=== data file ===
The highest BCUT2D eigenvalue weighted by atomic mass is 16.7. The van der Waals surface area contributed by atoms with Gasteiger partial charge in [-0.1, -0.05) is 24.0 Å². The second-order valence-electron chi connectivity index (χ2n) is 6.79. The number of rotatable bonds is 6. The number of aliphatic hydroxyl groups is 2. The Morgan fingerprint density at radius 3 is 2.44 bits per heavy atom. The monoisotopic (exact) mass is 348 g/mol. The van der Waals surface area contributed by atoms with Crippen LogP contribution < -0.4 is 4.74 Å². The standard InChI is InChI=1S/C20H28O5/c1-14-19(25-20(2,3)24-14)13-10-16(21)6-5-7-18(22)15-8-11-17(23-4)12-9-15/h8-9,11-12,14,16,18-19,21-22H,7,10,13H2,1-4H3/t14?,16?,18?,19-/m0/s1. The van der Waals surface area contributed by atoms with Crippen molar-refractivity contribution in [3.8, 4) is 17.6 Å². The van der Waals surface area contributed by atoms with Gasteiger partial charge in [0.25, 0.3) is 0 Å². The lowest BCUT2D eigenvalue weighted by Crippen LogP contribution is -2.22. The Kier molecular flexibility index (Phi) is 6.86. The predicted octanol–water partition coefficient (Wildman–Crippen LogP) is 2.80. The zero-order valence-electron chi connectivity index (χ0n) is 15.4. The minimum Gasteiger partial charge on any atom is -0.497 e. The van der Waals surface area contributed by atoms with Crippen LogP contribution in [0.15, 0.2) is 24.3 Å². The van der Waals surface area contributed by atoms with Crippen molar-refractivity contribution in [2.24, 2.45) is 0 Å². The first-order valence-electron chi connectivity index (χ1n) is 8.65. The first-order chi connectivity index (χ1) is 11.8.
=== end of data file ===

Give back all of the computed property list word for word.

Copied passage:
The highest BCUT2D eigenvalue weighted by atomic mass is 16.7. The van der Waals surface area contributed by atoms with Gasteiger partial charge in [-0.1, -0.05) is 24.0 Å². The second-order valence-electron chi connectivity index (χ2n) is 6.79. The number of rotatable bonds is 6. The number of aliphatic hydroxyl groups is 2. The Morgan fingerprint density at radius 3 is 2.44 bits per heavy atom. The monoisotopic (exact) mass is 348 g/mol. The van der Waals surface area contributed by atoms with Crippen LogP contribution < -0.4 is 4.74 Å². The standard InChI is InChI=1S/C20H28O5/c1-14-19(25-20(2,3)24-14)13-10-16(21)6-5-7-18(22)15-8-11-17(23-4)12-9-15/h8-9,11-12,14,16,18-19,21-22H,7,10,13H2,1-4H3/t14?,16?,18?,19-/m0/s1. The van der Waals surface area contributed by atoms with Crippen molar-refractivity contribution in [3.8, 4) is 17.6 Å². The van der Waals surface area contributed by atoms with Gasteiger partial charge in [0.25, 0.3) is 0 Å². The lowest BCUT2D eigenvalue weighted by Crippen LogP contribution is -2.22. The Kier molecular flexibility index (Phi) is 6.86. The predicted octanol–water partition coefficient (Wildman–Crippen LogP) is 2.80. The zero-order valence-electron chi connectivity index (χ0n) is 15.4. The minimum Gasteiger partial charge on any atom is -0.497 e. The van der Waals surface area contributed by atoms with Crippen LogP contribution in [0.15, 0.2) is 24.3 Å². The van der Waals surface area contributed by atoms with Crippen molar-refractivity contribution in [2.24, 2.45) is 0 Å². The first-order valence-electron chi connectivity index (χ1n) is 8.65. The first-order chi connectivity index (χ1) is 11.8.